UNISON legal officer Bruce Robin adds: “Article 11 relates to freedom of assembly and association, which is an integral part of what it means to be a trade unionist.

“Mercer is the first case of its kind, and it creates a legal right to protect workers in industrial action that never existed before.”

October – Personal injury claims

For the 12 months from October 2020 to  October 2021, the union’s lawyers secured an extraordinary £27m in personal injury settlements for members and their families, across 2,109 cases.

These would be for claims including lifting injuries, workplace assaults, industrial diseases, bullying and stress and, outside of work (including for family members), road traffic accidents.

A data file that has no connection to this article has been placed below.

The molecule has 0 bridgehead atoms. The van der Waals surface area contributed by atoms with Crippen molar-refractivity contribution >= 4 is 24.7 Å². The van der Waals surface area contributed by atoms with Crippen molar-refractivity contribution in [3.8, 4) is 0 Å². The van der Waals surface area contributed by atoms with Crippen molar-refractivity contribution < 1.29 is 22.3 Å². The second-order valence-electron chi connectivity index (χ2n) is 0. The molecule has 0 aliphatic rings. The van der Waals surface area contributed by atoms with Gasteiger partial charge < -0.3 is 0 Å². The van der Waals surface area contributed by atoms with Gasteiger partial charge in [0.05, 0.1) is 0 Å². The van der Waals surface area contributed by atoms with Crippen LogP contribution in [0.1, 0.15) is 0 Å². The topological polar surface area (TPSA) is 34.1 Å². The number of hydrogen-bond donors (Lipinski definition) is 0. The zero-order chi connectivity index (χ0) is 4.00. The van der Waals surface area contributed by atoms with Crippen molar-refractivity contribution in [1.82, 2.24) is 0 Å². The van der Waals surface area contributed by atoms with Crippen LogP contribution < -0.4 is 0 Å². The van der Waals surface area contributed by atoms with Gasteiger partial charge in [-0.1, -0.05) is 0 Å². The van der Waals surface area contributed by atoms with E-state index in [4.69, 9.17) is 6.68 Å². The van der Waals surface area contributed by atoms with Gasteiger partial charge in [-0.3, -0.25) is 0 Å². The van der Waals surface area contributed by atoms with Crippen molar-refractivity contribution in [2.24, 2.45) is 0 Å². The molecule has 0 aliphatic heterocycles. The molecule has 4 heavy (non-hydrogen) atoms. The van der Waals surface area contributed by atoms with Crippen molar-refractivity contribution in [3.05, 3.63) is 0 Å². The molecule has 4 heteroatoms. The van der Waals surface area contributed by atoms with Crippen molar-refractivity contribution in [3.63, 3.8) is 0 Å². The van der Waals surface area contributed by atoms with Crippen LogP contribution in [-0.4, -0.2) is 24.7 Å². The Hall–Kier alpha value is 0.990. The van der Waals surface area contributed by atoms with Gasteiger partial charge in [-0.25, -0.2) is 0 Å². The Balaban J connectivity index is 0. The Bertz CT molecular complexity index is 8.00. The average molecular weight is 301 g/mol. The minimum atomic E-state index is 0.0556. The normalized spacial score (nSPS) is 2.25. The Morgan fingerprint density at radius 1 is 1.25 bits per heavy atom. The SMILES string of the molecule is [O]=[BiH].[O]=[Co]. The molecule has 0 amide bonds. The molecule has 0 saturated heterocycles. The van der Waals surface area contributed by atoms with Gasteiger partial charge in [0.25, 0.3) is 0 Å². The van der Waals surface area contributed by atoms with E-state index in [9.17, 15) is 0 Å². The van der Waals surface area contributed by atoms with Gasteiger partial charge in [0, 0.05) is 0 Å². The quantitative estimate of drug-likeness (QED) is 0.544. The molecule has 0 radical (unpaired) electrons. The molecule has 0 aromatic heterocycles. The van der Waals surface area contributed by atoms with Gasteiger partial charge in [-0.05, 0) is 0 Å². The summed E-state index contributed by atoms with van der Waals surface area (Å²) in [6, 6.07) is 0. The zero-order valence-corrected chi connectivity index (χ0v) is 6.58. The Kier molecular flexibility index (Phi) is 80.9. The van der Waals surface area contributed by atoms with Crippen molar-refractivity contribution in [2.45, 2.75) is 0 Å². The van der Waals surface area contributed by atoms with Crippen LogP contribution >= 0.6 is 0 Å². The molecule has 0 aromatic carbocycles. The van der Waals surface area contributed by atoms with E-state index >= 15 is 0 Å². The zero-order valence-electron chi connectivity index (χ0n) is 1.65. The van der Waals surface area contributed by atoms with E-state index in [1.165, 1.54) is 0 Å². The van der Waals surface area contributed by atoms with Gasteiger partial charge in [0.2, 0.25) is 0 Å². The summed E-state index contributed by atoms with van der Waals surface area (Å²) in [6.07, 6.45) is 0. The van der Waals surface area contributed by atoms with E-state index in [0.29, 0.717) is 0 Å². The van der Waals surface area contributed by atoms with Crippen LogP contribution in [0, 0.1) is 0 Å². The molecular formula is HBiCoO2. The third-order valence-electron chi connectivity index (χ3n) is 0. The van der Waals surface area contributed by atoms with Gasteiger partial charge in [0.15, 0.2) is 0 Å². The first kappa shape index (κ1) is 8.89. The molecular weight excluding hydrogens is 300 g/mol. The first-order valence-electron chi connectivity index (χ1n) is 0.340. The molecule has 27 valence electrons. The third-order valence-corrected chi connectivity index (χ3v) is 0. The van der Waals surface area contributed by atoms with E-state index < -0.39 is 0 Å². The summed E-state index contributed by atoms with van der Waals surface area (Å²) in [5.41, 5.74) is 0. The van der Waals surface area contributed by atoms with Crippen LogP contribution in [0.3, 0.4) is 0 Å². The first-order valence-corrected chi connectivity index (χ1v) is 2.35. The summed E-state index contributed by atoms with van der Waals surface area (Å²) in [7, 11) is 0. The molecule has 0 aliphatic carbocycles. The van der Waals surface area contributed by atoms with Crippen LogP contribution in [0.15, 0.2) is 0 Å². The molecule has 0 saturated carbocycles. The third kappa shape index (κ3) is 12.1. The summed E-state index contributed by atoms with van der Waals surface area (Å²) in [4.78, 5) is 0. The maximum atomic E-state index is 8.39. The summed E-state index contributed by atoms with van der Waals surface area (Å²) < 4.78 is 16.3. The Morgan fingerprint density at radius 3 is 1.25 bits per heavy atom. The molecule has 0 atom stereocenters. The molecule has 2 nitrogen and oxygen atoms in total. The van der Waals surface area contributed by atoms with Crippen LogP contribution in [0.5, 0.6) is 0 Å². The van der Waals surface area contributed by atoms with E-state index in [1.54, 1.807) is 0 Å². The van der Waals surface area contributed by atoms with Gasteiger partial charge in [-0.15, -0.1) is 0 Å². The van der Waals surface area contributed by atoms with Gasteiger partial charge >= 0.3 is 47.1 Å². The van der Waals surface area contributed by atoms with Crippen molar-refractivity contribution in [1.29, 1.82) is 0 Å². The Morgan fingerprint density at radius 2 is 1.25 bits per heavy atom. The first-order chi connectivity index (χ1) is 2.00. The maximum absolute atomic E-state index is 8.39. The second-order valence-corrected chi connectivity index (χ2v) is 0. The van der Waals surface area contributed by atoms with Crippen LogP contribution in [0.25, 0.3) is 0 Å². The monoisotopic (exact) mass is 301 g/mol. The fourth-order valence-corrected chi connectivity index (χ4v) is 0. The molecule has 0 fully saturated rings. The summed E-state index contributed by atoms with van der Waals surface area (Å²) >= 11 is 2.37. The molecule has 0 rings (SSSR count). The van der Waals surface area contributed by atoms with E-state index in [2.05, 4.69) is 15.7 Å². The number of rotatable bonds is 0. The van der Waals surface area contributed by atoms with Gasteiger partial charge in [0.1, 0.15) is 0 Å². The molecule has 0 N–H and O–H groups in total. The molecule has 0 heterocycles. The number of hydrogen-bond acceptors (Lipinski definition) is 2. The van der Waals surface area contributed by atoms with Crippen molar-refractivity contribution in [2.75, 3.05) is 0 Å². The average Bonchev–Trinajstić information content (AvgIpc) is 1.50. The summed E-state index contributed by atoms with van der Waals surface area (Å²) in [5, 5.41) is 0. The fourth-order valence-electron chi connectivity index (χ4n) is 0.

Helen Buczynsky, UNISON’s legal officer who coordinates the union’s external legal service, says: “In view of the challenges we’ve faced with COVID, I think that the fact that we’ve continued the service – and not only continued it, but had a fantastic year – represents a real milestone.

“Our members deserve a strong safety net when they have suffered a personal injury at work, and that is where we come in.”

In the first six months of 2021, the external legal service also assisted over 2,500 members wanting initial, free legal advice on non-work issues, supported over 250 members defending work-related criminal allegations, helped nearly 1,000 members with their wills and over 150 with conveyancing.

Defending access to justice

This year also saw UNISON defending access to justice for its members, by holding back the government’s attempts to change what is called the small claims limit.

If a claim is for a sum below that limit, the claimant will not receive legal costs, even if successful, making it very difficult for them to get legal representation. The limit had been £1,000 for more than 20 years and to increase it would, in effect, deter normal working people from claiming for their personal injury.